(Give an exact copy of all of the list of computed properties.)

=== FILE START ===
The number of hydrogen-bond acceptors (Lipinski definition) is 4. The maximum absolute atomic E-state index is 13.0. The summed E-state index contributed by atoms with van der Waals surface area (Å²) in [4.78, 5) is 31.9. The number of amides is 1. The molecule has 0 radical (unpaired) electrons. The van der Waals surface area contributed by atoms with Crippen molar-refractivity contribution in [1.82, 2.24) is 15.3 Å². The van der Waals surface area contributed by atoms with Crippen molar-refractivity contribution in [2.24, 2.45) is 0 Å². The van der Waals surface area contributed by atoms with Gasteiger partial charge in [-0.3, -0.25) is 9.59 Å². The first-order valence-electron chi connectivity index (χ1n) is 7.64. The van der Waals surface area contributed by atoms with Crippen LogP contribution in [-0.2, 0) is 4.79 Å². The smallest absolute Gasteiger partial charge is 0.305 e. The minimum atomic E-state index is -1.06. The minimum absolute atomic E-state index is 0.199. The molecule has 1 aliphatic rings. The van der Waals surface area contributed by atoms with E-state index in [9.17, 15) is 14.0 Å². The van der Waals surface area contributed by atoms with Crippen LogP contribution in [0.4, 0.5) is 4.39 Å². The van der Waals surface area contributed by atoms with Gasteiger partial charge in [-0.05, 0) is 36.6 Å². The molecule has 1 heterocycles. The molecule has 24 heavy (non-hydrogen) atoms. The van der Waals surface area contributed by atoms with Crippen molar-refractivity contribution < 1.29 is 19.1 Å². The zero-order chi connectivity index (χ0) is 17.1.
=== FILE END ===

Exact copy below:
The number of hydrogen-bond acceptors (Lipinski definition) is 4. The maximum absolute atomic E-state index is 13.0. The summed E-state index contributed by atoms with van der Waals surface area (Å²) in [4.78, 5) is 31.9. The number of amides is 1. The molecule has 0 radical (unpaired) electrons. The van der Waals surface area contributed by atoms with Crippen molar-refractivity contribution in [1.82, 2.24) is 15.3 Å². The van der Waals surface area contributed by atoms with Crippen molar-refractivity contribution in [2.24, 2.45) is 0 Å². The van der Waals surface area contributed by atoms with Gasteiger partial charge in [-0.3, -0.25) is 9.59 Å². The first-order valence-electron chi connectivity index (χ1n) is 7.64. The van der Waals surface area contributed by atoms with Crippen LogP contribution in [-0.2, 0) is 4.79 Å². The smallest absolute Gasteiger partial charge is 0.305 e. The minimum atomic E-state index is -1.06. The minimum absolute atomic E-state index is 0.199. The molecule has 1 aliphatic rings. The van der Waals surface area contributed by atoms with E-state index in [9.17, 15) is 14.0 Å². The van der Waals surface area contributed by atoms with Crippen LogP contribution in [0.4, 0.5) is 4.39 Å². The van der Waals surface area contributed by atoms with Gasteiger partial charge in [-0.05, 0) is 36.6 Å². The molecule has 1 heterocycles. The molecule has 24 heavy (non-hydrogen) atoms. The van der Waals surface area contributed by atoms with Crippen molar-refractivity contribution < 1.29 is 19.1 Å². The zero-order chi connectivity index (χ0) is 17.1.